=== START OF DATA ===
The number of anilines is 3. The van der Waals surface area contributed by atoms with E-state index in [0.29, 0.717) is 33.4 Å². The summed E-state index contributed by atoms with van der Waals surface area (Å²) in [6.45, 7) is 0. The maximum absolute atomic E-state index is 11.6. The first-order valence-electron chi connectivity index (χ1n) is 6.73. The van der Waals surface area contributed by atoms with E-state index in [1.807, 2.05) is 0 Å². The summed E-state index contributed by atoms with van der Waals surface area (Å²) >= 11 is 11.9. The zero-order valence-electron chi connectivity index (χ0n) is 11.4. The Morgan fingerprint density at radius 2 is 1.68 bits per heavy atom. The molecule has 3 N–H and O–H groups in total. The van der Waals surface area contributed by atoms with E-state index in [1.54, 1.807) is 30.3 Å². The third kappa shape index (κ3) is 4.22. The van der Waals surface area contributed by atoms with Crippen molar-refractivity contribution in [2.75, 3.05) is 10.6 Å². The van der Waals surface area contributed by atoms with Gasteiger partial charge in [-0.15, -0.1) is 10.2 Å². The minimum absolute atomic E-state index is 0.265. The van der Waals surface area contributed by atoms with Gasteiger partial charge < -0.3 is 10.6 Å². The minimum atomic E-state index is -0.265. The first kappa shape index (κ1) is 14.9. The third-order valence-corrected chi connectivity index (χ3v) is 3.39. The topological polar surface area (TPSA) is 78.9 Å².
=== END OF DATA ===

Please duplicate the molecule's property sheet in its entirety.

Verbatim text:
The number of anilines is 3. The van der Waals surface area contributed by atoms with E-state index in [0.29, 0.717) is 33.4 Å². The summed E-state index contributed by atoms with van der Waals surface area (Å²) in [6.45, 7) is 0. The maximum absolute atomic E-state index is 11.6. The first-order valence-electron chi connectivity index (χ1n) is 6.73. The van der Waals surface area contributed by atoms with E-state index in [1.807, 2.05) is 0 Å². The summed E-state index contributed by atoms with van der Waals surface area (Å²) >= 11 is 11.9. The zero-order valence-electron chi connectivity index (χ0n) is 11.4. The Morgan fingerprint density at radius 2 is 1.68 bits per heavy atom. The molecule has 3 N–H and O–H groups in total. The van der Waals surface area contributed by atoms with E-state index in [1.54, 1.807) is 30.3 Å². The third kappa shape index (κ3) is 4.22. The van der Waals surface area contributed by atoms with Crippen molar-refractivity contribution in [2.75, 3.05) is 10.6 Å². The van der Waals surface area contributed by atoms with Gasteiger partial charge in [-0.15, -0.1) is 10.2 Å². The minimum absolute atomic E-state index is 0.265. The van der Waals surface area contributed by atoms with Gasteiger partial charge < -0.3 is 10.6 Å². The minimum atomic E-state index is -0.265. The first kappa shape index (κ1) is 14.9. The third-order valence-corrected chi connectivity index (χ3v) is 3.39. The topological polar surface area (TPSA) is 78.9 Å².